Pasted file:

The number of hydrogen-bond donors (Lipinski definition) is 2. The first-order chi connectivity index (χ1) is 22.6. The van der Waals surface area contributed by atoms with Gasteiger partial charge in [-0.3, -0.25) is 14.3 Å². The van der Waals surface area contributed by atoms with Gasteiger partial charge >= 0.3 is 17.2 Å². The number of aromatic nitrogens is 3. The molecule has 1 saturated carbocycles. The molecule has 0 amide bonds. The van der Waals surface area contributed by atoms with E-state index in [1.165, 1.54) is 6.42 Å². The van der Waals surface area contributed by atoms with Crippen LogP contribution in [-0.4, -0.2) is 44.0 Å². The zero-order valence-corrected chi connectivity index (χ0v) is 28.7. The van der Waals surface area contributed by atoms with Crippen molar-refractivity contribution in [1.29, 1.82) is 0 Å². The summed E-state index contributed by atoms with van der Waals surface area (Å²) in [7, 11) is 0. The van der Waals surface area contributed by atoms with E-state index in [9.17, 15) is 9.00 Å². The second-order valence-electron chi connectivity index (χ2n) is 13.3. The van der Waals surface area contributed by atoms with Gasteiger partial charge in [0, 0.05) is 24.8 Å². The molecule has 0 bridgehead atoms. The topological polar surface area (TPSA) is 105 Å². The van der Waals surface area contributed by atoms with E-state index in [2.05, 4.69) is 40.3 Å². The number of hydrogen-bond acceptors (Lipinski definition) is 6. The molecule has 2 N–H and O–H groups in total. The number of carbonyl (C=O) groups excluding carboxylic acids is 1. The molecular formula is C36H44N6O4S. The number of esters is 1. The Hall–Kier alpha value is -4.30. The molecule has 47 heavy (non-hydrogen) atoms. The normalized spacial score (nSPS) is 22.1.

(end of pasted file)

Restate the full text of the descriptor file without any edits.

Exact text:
The number of hydrogen-bond donors (Lipinski definition) is 2. The first-order chi connectivity index (χ1) is 22.6. The van der Waals surface area contributed by atoms with Gasteiger partial charge in [-0.3, -0.25) is 14.3 Å². The van der Waals surface area contributed by atoms with Gasteiger partial charge >= 0.3 is 17.2 Å². The number of aromatic nitrogens is 3. The molecule has 1 saturated carbocycles. The molecule has 0 amide bonds. The van der Waals surface area contributed by atoms with E-state index in [1.165, 1.54) is 6.42 Å². The van der Waals surface area contributed by atoms with Crippen LogP contribution in [-0.4, -0.2) is 44.0 Å². The zero-order valence-corrected chi connectivity index (χ0v) is 28.7. The van der Waals surface area contributed by atoms with Crippen molar-refractivity contribution in [1.29, 1.82) is 0 Å². The summed E-state index contributed by atoms with van der Waals surface area (Å²) in [7, 11) is 0. The van der Waals surface area contributed by atoms with E-state index in [9.17, 15) is 9.00 Å². The second-order valence-electron chi connectivity index (χ2n) is 13.3. The van der Waals surface area contributed by atoms with Gasteiger partial charge in [0, 0.05) is 24.8 Å². The molecule has 0 bridgehead atoms. The topological polar surface area (TPSA) is 105 Å². The van der Waals surface area contributed by atoms with E-state index in [2.05, 4.69) is 40.3 Å². The number of hydrogen-bond acceptors (Lipinski definition) is 6. The molecule has 2 N–H and O–H groups in total. The number of carbonyl (C=O) groups excluding carboxylic acids is 1. The molecular formula is C36H44N6O4S. The number of esters is 1. The Hall–Kier alpha value is -4.30. The molecule has 47 heavy (non-hydrogen) atoms. The normalized spacial score (nSPS) is 22.1.